Will hyperautomation break through the hype in 2021?
Hyperautomation has been tipped to be one of the breakthrough technologies of 2021. We speak to Exasol CTO Mathias Golombek to find out whether hyperautomation is more than just a buzzword
Author // James Henderson
At the start of each year, technology experts and commentators queue up to tell the world which technologies will define the next 12 months, enabling enterprises to innovate and add value. Ultimately, some will fail, consigned to the annals of tech history alongside Apple’s Butterfly keyboard, Magic Leap AR glasses and pretty much every social media platform ever launched by Google. Others will prove their worth in niche areas without ever having a lasting impact on the world. But there are other technologies that will emerge in 2021 that will go on to become defining technologies of their time - one of which is tipped to be hyperautomation. Picked out by Gartner in its ‘Top Strategic Technology Trends for 2021’ hyperautomation is “the idea that anything that can be automated in an organisation should be automated. “Hyperautomation is driven by organisations having legacy business processes that are not streamlined, creating immensely expensive and extensive issues for organisations. Many organisations are supported by a ‘patchwork’ of technologies that are not lean, optimised, connected, clean or explicit,” said Gartner. “At the same time, the acceleration of digital business requires efficiency, speed and democratisation. Organisations that don’t focus on efficiency, efficacy and business agility will be left behind.” Automation has been around for some time, with enterprises increasingly leveraging technologies such as Robotic Process Automation to manage repetitive and predictable tasks and free employees up to work on more challenging and higher value programmes of work. So how much of a leap is hyperautomation compared with the automation that is widely used today?
Mathias Golombek, Chief Technology Officer at analytics database management software company Exasol, says: “Automation has been a trend across multiple industries for a number of years now. But with hyperautomation, you’re looking at the next level where you are trying to replicate the whole of an organisation digitally, taking in all of your processes and functions in the form of a digital clone or digital twin. “That is a completely different vision to just optimising a few little things. You’re now attempting to integrate all of these various aspects, which is a heavy undertaking.” The hype around hyperautomation is very real, but as with any technology it will not prove to be a silver bullet and any effective implementation will take time to achieve. Golombek says that organisations that are serious about introducing hyperautomation should look at it as a multi-year journey, while also ensuring that they have top tier data to draw on. “It will be interesting to see just how much progress is made this year, but I think it is more likely that it is a process that will take companies a number of years to realise, maybe even a decade in some cases. One of the reasons it has come to prominence as a trend for 2021 is the maturity of digitalisation and also of the maturity of data management tools,” he comments. “Just a few years ago, it was difficult to work with legacy systems but with modern database systems it is simpler to create these integrated platforms and data flows. Data science also has a large role to play here - it has become much more advanced within companies and you really do need that level of skill and expertise in-house if you want to successfully create these levels of automation.”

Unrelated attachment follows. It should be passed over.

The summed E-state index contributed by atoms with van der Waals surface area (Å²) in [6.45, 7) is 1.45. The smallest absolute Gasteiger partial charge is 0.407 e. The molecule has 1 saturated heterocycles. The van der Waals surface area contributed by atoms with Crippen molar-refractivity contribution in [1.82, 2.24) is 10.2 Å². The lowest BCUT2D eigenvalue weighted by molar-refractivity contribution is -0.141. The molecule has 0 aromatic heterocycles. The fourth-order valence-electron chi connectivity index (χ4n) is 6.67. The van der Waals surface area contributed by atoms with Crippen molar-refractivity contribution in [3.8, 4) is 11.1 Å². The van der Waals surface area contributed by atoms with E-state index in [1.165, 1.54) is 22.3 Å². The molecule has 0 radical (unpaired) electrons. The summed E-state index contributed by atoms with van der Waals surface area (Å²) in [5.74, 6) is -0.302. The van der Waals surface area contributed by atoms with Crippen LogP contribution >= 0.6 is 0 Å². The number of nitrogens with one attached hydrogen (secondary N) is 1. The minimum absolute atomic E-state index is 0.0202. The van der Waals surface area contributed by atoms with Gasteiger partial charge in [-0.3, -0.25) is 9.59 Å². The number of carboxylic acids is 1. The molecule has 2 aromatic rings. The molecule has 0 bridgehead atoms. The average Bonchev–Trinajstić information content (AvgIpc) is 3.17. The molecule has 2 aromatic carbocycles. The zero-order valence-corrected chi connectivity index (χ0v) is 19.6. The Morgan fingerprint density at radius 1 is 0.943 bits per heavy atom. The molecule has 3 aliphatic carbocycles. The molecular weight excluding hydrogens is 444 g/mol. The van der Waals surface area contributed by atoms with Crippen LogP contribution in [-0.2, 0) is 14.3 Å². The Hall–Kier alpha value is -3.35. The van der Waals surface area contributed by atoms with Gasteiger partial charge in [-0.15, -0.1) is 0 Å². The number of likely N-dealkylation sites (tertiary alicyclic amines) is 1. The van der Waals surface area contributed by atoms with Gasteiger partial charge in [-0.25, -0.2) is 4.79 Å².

That advancement of data science and its applications has enhanced its reputation in the C-Suite, with companies seeing automation having a positive impact on their bottom lines. That standing is likely to help technology teams make the case for hyperautomation programmes within enterprise, building on the progress made by data science and advanced technology initiatives. “Data science really started off as kids in a sandbox, but there is now a level of maturity and companies have dedicated data science resources that can be applied to hyperautomation. Having this kind of expertise and this mindset within companies represents a really important change,” says Golombek. “Management knows about data science and what it is able to achieve, which was just not the case a few years ago for the most part. Now people can apply that thinking to the broader business, because that's exactly what hyperautomation is all about. It's rethinking what you can do to find patterns in your company, using data science to find patterns in data and create predictions and automated decisions on top of that. Data science is having a really big influence.” Golombek says hyperautomation is key to solving the ‘80/20 trap’, where 80% of the data delivery effort is spent on organising and preparing the data, while only 20% is committed to analysing and maximising its use. It will, he believes, empower data teams with the agility they need to improve the ROI related to data delivery, eliminating mundane activities and leaving higher value work to humans.